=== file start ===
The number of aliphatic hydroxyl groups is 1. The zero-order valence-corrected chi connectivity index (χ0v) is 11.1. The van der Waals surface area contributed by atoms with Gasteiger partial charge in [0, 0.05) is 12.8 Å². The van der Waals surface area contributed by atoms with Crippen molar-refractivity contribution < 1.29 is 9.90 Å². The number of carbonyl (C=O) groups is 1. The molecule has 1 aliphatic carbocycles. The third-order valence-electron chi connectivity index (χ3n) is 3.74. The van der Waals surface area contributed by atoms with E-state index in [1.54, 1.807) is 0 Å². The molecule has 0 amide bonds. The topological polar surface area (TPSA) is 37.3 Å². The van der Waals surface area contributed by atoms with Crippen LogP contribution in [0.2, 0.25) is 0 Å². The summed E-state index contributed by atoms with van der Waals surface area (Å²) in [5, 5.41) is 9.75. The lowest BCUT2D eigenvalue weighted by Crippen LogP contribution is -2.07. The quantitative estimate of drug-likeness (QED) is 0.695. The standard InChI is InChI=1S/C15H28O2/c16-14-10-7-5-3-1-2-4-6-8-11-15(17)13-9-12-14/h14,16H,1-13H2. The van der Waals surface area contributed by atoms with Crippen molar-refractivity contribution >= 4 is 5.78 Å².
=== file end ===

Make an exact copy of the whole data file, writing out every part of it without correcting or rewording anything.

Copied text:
The number of aliphatic hydroxyl groups is 1. The zero-order valence-corrected chi connectivity index (χ0v) is 11.1. The van der Waals surface area contributed by atoms with Gasteiger partial charge in [0, 0.05) is 12.8 Å². The van der Waals surface area contributed by atoms with Crippen molar-refractivity contribution < 1.29 is 9.90 Å². The number of carbonyl (C=O) groups is 1. The molecule has 1 aliphatic carbocycles. The third-order valence-electron chi connectivity index (χ3n) is 3.74. The van der Waals surface area contributed by atoms with E-state index in [1.54, 1.807) is 0 Å². The molecule has 0 amide bonds. The topological polar surface area (TPSA) is 37.3 Å². The van der Waals surface area contributed by atoms with Crippen LogP contribution in [0.2, 0.25) is 0 Å². The summed E-state index contributed by atoms with van der Waals surface area (Å²) in [5, 5.41) is 9.75. The lowest BCUT2D eigenvalue weighted by Crippen LogP contribution is -2.07. The quantitative estimate of drug-likeness (QED) is 0.695. The standard InChI is InChI=1S/C15H28O2/c16-14-10-7-5-3-1-2-4-6-8-11-15(17)13-9-12-14/h14,16H,1-13H2. The van der Waals surface area contributed by atoms with Crippen molar-refractivity contribution >= 4 is 5.78 Å².